abe villarrealAbe Villarreal is the Dean of Student Success at Cochise College. He enjoys writing about people, pastimes, and the small things in life. 

Traditions small and large we are losing each day

By Abe Villarreal

I like it when I learn of old tricks-of-the-trade that where once commonly used by people who needed a shortcut or something to hide.

Like a flask of liquor in a Bible. I've always wondered when this tradition began and how it might have become one of those open secrets. Maybe it was a fiery fundamentalist preacher with one hand waving in the air and the other hand holding a Bible made up of a front cover, a back cover, and six ounces of gin in between.

I'm sure it takes a lot to condemn your fellow brethren for all the sins of the world while also ignoring your own. A good shot of spirits will make you forget the true evils of the world.

I'm not sure the flask in the Bible tradition is much in favor these days. It may have left with the tradition of hiding jewelry in the flour jar. I watched an episode of The Golden Girls once where Blanche, the southern belle, was covered in flour after searching for her precious lost jewels that had been taken by robbers during a home invasion.

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Calling something old is a sign of respect

By Abe Villarreal

There is something about old things that make me happy. Some call these old things vintage or classic. I like to call them old.

Saying the word old is, well old. It's not considered a nice word anymore but it provides for a better description to something. It tells you its age. It can describe its condition. When you say it, you are sharing perspective and the fact that what you are talking about is something that existed before you did.

Old things like uneven brick walls, rotary phones, and interesting shaped wooden chairs; it's nice to call them old rather than using a trendy phrase like retro. Old-fashioned candy and old-style desk lamps all sound better when using the world old.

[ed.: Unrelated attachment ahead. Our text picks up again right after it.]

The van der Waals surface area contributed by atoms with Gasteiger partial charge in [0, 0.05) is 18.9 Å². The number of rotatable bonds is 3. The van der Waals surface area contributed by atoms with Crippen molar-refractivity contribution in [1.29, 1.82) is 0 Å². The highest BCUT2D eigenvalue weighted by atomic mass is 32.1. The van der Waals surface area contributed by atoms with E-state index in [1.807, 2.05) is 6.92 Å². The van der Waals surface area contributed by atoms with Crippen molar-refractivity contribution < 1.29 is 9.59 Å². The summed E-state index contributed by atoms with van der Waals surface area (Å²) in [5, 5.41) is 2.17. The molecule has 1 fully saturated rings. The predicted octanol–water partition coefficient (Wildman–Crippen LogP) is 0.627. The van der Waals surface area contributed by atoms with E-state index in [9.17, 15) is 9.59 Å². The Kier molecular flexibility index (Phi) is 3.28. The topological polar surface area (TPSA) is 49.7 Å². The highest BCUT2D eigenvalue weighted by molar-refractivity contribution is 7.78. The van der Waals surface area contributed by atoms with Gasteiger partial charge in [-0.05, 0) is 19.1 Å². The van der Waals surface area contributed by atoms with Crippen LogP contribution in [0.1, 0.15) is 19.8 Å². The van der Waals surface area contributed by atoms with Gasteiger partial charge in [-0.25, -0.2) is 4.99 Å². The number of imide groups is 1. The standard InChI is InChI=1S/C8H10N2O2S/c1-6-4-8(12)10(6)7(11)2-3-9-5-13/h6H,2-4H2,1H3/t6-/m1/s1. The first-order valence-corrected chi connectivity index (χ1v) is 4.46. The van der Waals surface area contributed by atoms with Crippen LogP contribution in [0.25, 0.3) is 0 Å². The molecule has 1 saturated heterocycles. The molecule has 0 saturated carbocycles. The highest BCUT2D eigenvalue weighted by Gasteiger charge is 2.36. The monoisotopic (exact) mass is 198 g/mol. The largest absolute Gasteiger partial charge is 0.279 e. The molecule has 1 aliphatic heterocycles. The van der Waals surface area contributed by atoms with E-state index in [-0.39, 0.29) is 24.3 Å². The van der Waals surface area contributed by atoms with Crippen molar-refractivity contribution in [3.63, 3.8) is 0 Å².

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The same skies above

By Abe Villarreal

On Saturday afternoons, I have the blessing of volunteering at a migrant center in Agua Prieta, Sonora, Mexico. The center is a place for people who are seeking asylum or who have recently been deported. They can have a temporary stay, food, and shelter.

While they are there, they find relief, but also moments of wonder, second-guessing, changing thoughts, and decision making. Most of them will be sent money by a family member, enough to take the bus all the way to Guatemala, Honduras, or El Salvador. Some of them will become wanderers. Not sure what to do next. It’s not a good feeling.

From time to time, there are kids. Some as young as babies, others in their teenage years. They don’t experience the range of emotions as their parents, but they often express, through their facial expressions, their moments of daydreaming, that they are also hoping, and wishing for a new beginning.

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Weekly visits to the panaderia remind me of grandpa

By Abe Villarreal

When I go to the panaderia (bakery) on Thursday evenings to get my pan dulce (Mexican sweet bread), I think about my maternal grandfather who once owned and operated a panaderia in Agua Prieta. It was called Letty's, named after my mother.

I never went to it and never have seen it in pictures. I wish I did, and I do think about it when I go into La Mejor, each Thursday evening. It's my favorite panaderia in Agua Prieta. Small, and quaint looking. It's on a little block right off the main entrance from the port of entry.

There isn't much left on the block. The rest of the buildings are abandoned, discolored, and somewhat falling apart. In between them, La Mejor stands out because of its nicely painted business name, right on the wall, over the door and window.